Some provinces have chosen to operate their own stores, like state-run liquor stores in the U.S., while others have OK’d private outlets. Most are letting residents grow up to four plants at home.
Ontario pot website will be available on mobile devices, will prioritize health info
Canada’s most populous province, Ontario, won’t have any stores open until next April, after the new conservative government scrapped a plan for state-owned stores in favor of privately run shops. Until then, the only legal option for Ontario residents will be mail delivery — a prospect that didn’t sit well with longtime pot fan Ryan Bose, 48, a Lyft driver.
“Potheads are notoriously very impatient. When they want their weed, they want their weed,” he said after buying a half-ounce at an illicit medical marijuana dispensary in Toronto. “Waiting one or two three days for it by mail, I’m not sure how many will want to do that.”
British Columbia, home of the “B.C. Bud” long cherished by American pot connoisseurs, has had a prevalent marijuana culture since the 1970s, after U.S. draft-dodgers from the Vietnam War settled on Vancouver Island and in the province’s southeastern mountains. But a change in government last year slowed cannabis distribution plans there, too, and it will have just one store ready next Wednesday: a state-run shop in Kamloops, a few hours’ drive northeast of Vancouver. By contrast, Alberta expects to open 17 next week and 250 within a year.
Video: Inside the Ontario Cannabis Store facility
There is no immediate crackdown expected for the dozens of illicit-but-tolerated medical marijuana dispensaries operating in British Columbia, though officials eventually plan to close any without a license. Many are expected to apply for private retail licenses, and some have sued, saying they have a right to remain open.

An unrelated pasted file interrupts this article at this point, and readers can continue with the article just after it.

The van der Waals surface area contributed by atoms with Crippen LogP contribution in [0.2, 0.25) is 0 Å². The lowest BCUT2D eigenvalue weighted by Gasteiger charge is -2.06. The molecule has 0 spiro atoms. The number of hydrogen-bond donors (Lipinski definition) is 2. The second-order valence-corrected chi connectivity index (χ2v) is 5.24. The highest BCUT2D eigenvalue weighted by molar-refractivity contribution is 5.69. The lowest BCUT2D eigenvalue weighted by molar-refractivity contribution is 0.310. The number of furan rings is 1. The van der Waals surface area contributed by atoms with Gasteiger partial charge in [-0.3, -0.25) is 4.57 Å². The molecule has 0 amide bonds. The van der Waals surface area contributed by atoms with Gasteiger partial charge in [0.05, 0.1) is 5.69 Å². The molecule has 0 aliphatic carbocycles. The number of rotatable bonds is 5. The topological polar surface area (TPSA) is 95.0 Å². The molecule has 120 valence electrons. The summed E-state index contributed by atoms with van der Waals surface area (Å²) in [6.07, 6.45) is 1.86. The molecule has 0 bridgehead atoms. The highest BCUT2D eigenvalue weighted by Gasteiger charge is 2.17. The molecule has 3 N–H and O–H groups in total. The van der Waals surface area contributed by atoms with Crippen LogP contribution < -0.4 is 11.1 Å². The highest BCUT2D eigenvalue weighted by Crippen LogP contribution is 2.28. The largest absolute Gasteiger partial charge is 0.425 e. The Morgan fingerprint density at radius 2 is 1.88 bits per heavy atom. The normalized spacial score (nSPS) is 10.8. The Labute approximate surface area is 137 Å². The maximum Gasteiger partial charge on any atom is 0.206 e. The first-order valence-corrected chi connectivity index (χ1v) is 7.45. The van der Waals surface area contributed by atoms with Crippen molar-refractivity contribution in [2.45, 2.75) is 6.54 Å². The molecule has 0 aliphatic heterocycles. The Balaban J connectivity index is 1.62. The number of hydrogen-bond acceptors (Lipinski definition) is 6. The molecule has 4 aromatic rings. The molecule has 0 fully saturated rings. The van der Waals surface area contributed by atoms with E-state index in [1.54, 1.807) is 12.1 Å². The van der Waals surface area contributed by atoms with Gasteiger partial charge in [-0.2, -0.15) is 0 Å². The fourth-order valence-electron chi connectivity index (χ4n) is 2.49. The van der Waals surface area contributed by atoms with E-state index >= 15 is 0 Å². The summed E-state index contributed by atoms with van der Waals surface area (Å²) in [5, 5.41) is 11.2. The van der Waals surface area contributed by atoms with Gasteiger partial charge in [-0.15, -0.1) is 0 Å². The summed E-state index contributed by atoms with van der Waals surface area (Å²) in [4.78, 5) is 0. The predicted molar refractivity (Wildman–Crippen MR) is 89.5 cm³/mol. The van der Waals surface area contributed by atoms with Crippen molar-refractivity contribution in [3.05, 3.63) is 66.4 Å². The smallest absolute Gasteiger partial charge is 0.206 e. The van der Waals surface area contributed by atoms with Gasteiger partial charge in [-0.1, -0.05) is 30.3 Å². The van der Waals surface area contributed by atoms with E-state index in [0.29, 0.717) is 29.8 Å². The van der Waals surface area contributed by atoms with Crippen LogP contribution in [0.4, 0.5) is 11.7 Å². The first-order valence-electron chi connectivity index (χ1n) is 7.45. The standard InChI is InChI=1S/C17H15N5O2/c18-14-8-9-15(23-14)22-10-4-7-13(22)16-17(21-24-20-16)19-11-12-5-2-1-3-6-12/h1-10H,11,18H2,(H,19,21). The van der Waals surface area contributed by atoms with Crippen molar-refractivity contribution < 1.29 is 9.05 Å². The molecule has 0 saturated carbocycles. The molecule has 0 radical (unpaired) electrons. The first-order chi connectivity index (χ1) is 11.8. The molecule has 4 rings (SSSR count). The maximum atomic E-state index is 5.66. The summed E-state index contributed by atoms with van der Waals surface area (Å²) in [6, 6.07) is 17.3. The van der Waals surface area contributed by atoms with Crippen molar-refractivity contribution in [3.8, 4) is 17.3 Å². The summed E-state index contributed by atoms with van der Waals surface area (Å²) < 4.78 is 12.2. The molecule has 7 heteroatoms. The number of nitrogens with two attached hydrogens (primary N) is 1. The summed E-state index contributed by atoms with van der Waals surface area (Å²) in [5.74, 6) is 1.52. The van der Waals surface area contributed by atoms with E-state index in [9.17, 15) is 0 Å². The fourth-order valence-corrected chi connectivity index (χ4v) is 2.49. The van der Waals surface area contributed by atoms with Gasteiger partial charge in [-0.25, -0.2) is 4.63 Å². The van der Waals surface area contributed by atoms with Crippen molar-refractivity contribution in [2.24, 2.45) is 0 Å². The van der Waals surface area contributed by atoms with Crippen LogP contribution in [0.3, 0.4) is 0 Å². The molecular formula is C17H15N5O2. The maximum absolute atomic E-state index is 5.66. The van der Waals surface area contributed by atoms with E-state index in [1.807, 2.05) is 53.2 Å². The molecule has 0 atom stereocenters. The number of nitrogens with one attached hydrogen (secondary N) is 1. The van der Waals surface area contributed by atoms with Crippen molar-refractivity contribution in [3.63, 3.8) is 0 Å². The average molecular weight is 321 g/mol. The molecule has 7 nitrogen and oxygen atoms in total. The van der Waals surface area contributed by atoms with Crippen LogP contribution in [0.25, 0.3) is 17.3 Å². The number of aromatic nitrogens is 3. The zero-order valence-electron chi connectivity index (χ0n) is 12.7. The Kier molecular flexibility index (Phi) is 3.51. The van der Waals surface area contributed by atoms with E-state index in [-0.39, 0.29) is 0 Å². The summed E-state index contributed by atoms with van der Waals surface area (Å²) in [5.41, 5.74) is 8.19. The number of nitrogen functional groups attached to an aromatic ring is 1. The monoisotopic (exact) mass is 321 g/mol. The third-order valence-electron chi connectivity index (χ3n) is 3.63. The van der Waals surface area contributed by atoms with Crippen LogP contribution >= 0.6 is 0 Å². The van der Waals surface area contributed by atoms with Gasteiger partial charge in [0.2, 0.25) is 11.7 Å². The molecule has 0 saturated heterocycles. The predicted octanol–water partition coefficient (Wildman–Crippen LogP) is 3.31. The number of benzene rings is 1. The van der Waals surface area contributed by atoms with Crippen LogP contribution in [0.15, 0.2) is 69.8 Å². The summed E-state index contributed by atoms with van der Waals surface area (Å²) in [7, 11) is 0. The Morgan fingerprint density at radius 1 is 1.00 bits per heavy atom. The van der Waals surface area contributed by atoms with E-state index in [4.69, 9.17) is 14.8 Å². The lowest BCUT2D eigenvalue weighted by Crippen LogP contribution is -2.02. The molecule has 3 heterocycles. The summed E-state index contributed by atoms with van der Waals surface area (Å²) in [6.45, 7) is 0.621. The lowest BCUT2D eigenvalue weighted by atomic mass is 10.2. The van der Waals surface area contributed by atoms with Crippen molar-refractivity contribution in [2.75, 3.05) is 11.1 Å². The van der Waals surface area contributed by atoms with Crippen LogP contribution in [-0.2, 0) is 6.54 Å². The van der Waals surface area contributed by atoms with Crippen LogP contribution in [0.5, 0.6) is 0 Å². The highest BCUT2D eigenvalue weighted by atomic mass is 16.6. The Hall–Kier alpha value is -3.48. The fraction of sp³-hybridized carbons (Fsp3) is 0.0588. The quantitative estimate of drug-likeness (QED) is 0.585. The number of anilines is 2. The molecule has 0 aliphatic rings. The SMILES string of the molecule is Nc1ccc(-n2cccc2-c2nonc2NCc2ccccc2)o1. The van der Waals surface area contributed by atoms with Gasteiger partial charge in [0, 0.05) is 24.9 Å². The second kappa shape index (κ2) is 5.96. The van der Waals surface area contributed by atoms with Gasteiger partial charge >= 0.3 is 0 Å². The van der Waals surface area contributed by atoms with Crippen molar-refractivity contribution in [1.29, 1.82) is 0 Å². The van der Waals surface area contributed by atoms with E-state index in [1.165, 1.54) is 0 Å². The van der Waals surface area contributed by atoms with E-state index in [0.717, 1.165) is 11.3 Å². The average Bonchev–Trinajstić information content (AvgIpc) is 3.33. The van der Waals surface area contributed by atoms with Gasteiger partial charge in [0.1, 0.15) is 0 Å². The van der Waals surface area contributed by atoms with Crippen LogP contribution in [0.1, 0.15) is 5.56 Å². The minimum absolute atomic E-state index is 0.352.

In terms of what products will be on offer, more than 70 strains of cannabis will be available when the store launches on Oct. 17, with an aim to eventually carrying 150. Customers will be able to search by brand, strain, by the amounts of THC and CBD, and by terpene profiles.
Ontario Cannabis Store releases details on how to buy marijuana online
British Columbia’s ministry of public safety is forming a team of 44 inspectors to root out unlawful operations, seize product and issue fines. They’ll have responsibility for a province of 4.7 million people and an area twice as large as California, where the black market still dwarfs the legal market that arrived in January.
Chris Clay, a longtime Canadian medical marijuana activist, runs Warmland Centre dispensary in an old shopping mall in Mill Bay, on Vancouver Island. He is closing the store Monday until he gets a license; he feared continuing to operate post-legalization would jeopardize his chances. Some of his eight staff members will likely have to file for unemployment benefits in the meantime.
“That will be frustrating, but overall I’m thrilled,” Clay said. “I’ve been waiting decades for this.”
The federal government has licensed 120 growers, some of them enormous. Canopy Growth, which recently received an investment of $4 billion from Constellation Brands, whose holdings include Corona beer, Robert Mondavi wines and Black Velvet whiskey, is approved for 5.6 million square feet (520,000 square meters) of production space across Canada. Its two biggest greenhouses are near the U.S. border in British Columbia.
“We used to joke around all the time when we’d go to Vancouver and drive by the big greenhouses on the highway,” he said. “Like, ‘Oh man, someday. It’d be so awesome if we could grow cannabis in one of these greenhouses.’ We drive by now and we’re like, ‘Oh, we’re here.”
Ontario will have online-only sales of marijuana for the first several months after recreational use is legalized on Oct. 17, with private retail stores not expected to open until April. The government-run Ontario Cannabis Store website, ocs.ca, will go live at 12:01am on Oct. 17 and delivery will take one to three days, officials said.